Relationship between delayed diagnosis and the degree of invasion and survival in lung cancer

J Clin Epidemiol. 2003 Sep;56(9):820-5. doi: 10.1016/s0895-4356(03)00166-5.


Background and objectives: The aim of this study is to evaluate the relationship between the interval from first symptom to diagnosis (SDI) and the degree of invasion and survival in lung cancer.

Methods: Three hundred seventy-eight patients with lung cancer were included. SDI was defined as the time calculated from the cytohistologic confirmation of the diagnosis of cancer and the first symptoms noted by the patient and attributed to cancer by the physician. The degree of invasion was determined by TNM classification.

Results: The median SDI was 2.1 months, and did not correlate with stage. Survival decreased progressively according to TNM classification. Adjusting for age, sex, SDI and TNM, survival was influenced by age (RR=1.02) and by staging [Stage (Ib) RR=1.3; stage (IIIa) RR=2.6; stage (IIIb) RR=4.06; stage (IV) RR=7.5]. SDI was not found to affect survival (RR=1.01; 95% CI: 0.94-1.08). In the small cell group, SDI also failed to modify survival.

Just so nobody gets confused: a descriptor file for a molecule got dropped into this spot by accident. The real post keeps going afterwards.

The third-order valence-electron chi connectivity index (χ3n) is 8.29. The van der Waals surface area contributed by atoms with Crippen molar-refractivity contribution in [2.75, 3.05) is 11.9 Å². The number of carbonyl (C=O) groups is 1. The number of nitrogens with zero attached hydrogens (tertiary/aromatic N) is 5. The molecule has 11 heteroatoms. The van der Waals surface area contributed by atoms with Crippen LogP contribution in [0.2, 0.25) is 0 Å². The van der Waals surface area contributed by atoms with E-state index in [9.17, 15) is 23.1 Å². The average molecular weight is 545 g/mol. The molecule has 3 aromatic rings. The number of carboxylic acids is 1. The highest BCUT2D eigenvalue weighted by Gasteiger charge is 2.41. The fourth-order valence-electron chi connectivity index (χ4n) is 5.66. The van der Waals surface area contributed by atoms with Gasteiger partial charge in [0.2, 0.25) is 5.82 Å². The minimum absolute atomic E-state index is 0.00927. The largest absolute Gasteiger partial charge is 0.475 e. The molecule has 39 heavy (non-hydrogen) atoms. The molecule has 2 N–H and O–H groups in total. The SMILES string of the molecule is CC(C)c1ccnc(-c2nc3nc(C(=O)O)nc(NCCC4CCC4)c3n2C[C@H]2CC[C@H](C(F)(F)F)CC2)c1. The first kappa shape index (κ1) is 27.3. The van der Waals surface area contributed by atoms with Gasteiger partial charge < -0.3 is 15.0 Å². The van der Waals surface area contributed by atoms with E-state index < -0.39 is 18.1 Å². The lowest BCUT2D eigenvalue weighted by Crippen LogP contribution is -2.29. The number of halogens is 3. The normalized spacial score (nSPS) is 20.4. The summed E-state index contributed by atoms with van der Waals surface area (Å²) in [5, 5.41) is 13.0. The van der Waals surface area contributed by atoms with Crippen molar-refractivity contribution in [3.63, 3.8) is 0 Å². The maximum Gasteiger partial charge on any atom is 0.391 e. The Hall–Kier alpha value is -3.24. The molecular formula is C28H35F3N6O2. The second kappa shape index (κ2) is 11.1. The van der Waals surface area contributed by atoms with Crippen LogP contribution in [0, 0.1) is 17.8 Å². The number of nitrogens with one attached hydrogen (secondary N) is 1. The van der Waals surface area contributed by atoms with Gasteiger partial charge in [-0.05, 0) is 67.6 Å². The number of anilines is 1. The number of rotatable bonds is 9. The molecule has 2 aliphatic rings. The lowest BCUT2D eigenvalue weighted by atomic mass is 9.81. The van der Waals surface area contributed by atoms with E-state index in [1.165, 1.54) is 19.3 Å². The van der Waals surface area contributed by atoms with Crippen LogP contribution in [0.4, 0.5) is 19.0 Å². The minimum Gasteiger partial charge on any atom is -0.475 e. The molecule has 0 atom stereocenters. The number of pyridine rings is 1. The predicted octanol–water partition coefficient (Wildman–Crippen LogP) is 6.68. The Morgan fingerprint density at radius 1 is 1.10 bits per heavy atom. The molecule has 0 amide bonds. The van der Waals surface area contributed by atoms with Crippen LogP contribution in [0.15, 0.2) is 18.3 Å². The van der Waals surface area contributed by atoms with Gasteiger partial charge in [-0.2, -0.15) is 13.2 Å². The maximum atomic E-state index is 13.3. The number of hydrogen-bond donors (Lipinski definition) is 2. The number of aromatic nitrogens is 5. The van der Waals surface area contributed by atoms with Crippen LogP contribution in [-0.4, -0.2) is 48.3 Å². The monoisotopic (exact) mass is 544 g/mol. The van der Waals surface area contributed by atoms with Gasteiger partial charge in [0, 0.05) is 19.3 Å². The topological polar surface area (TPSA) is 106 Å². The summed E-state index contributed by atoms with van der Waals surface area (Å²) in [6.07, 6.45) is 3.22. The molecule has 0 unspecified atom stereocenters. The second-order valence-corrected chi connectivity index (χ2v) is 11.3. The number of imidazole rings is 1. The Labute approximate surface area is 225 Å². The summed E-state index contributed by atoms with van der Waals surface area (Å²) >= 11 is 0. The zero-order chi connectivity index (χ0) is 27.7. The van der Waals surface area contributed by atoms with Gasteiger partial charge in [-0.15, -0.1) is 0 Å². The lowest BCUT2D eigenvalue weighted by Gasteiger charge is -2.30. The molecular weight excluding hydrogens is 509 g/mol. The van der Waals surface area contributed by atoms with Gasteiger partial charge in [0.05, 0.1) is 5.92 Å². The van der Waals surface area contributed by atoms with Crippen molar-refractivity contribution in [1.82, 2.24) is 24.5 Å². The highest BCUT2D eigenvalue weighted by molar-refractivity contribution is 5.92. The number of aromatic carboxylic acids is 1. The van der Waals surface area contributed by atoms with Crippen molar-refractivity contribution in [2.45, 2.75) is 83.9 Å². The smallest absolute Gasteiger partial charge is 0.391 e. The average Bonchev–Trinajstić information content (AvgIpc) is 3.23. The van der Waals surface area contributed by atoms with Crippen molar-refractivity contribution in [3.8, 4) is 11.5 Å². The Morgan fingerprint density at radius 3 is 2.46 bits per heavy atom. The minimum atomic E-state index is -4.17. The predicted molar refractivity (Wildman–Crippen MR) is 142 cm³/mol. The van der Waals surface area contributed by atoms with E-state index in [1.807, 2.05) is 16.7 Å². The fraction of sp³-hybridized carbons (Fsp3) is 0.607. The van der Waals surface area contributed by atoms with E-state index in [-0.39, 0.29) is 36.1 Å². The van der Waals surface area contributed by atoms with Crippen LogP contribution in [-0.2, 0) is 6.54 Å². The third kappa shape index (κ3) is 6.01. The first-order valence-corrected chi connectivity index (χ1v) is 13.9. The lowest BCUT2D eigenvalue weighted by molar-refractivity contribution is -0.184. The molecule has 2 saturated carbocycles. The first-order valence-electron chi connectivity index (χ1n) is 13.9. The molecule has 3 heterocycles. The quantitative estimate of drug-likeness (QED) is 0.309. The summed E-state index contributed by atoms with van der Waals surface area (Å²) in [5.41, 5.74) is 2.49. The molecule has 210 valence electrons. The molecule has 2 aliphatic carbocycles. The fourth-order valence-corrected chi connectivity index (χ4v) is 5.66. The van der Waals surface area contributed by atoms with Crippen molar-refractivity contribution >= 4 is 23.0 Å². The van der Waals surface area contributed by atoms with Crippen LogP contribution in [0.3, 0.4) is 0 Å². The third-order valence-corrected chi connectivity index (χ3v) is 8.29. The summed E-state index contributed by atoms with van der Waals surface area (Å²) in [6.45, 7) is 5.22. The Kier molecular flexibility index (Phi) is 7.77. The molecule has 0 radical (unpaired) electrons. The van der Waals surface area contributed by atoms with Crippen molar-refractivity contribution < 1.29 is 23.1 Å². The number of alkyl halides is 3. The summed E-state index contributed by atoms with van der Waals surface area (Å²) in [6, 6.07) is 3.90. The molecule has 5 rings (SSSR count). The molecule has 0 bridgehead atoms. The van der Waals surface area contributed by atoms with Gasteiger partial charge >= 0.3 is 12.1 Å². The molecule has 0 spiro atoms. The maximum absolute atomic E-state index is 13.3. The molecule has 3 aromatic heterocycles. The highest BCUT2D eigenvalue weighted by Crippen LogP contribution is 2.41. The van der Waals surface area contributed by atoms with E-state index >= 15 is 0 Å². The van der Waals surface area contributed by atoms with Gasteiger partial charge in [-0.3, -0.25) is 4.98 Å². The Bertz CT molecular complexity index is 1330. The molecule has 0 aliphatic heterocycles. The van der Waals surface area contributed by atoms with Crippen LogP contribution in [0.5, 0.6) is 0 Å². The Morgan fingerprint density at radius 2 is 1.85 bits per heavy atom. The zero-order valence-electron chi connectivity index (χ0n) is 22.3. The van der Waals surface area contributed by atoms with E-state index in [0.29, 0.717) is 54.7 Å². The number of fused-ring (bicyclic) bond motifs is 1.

Conclusions: The results of this study indicate that SDI has no effect on the stage or survival of patients with lung cancer.

MeSH terms

  • Age Factors
  • Aged
  • Female
  • Follow-Up Studies
  • Humans
  • Lung Neoplasms / mortality
  • Lung Neoplasms / pathology*
  • Lung Neoplasms / therapy
  • Male
  • Middle Aged
  • Neoplasm Invasiveness
  • Neoplasm Staging
  • Risk Factors
  • Statistics, Nonparametric
  • Survival Rate
  • Time Factors